• China produced about 340 million gallons of ethanol in 2005, most of it from corn. Several provinces have developed E10 blending and refueling infrastructure. The Chinese government is now encouraging ethanol production from non-grain sources such as cassava, sweet sorghum, and sweet potato, and it is supporting R&D into cellulosic ethanol.
  • Plans for increased biofuels production are also advancing in Latin America (including Colombia and Peru), Asia (India, Thailand, Malaysia, and Australia), Africa (especially South Africa but possibly also Zimbabwe, Madagascar, Malawi, and Mozambique), and Eastern Europe (Romania, Ukraine, and Russia). For example:

    • The Indian government has identified nearly 100 million acres of land where jatropha can be grown as a biofuel and hopes to replace 20% of diesel consumption in five years.
    • Malaysia, the world’s top producer of palm oil, has approved licenses for 52 biodiesel plants with a combined capacity of 1.5 billion gallons a year. (However, the destruction of tropical forests for palm cultivation is a major environmental concern.)
    • The Australian government has set a target of producing nearly 100 million gallons of ethanol annually by 2010.

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Biomass provides a surprisingly large amount of the world’s energy – 10% of total global primary energy consumption – but most of that is wood and charcoal gathered and used in the most primitive ways, as shown at right.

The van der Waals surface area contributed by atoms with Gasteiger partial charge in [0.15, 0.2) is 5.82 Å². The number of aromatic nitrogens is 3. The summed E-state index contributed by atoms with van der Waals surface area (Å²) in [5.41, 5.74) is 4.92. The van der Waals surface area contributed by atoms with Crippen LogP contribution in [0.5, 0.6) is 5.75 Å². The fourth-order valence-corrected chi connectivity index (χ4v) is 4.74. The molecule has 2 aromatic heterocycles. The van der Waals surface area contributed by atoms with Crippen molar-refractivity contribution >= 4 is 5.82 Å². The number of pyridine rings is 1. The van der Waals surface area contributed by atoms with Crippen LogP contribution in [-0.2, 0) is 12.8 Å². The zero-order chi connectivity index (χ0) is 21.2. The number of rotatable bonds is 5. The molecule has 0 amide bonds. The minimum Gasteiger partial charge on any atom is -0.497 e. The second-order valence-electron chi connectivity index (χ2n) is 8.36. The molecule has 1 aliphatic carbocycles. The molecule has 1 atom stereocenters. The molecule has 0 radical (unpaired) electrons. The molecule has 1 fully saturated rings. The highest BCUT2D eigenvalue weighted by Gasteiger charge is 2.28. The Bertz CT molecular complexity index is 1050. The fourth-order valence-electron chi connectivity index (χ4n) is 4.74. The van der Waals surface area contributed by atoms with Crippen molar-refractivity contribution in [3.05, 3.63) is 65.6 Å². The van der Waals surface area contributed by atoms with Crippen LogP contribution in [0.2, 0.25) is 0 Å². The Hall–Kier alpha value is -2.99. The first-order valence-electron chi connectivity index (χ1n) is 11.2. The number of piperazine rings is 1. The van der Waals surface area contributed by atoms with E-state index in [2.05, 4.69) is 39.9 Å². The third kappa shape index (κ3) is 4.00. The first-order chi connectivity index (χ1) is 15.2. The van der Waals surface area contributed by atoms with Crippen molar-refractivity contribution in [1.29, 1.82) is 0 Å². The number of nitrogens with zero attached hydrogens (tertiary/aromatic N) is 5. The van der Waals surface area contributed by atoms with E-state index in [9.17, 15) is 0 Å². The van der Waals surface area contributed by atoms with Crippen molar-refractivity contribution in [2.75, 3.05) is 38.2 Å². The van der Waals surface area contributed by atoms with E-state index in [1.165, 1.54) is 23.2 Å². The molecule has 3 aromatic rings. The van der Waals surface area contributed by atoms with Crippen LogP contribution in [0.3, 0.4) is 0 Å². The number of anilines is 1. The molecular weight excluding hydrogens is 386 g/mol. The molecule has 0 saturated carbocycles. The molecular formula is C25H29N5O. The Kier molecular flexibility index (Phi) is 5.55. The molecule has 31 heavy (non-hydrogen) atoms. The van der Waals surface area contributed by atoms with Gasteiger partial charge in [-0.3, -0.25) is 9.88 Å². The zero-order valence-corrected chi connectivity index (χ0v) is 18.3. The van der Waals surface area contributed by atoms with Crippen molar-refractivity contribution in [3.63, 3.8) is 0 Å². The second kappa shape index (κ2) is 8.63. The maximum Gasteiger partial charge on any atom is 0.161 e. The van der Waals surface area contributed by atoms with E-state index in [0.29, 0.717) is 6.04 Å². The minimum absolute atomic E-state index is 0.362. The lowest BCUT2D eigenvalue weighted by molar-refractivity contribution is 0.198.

More than 2.4 billion people, generally among the world’s poorest, rely directly on wood, crop residues, dung, and other biomass fuels for their heating and cooking needs. In rural sub-Saharan Africa, women carry on average 11 pounds of wood 3 miles every day to meet their household needs for fuel.

Burning this biomass in inefficient stoves or over open flames is in many cases the only way to stay warm or cook a meal – but such stoves are a health and safety hazard. The smoke inhaled while cooking is responsible for more than 1.6 million deaths annually, mostly among women and children. More than half of these deaths occur among children under five years of age. In developing countries with high mortality rates overall, indoor air pollution ranks eighth in terms of the risk factors that contribute to disease and death. Moving away from these dirty uses of biomass is a clear public health priority.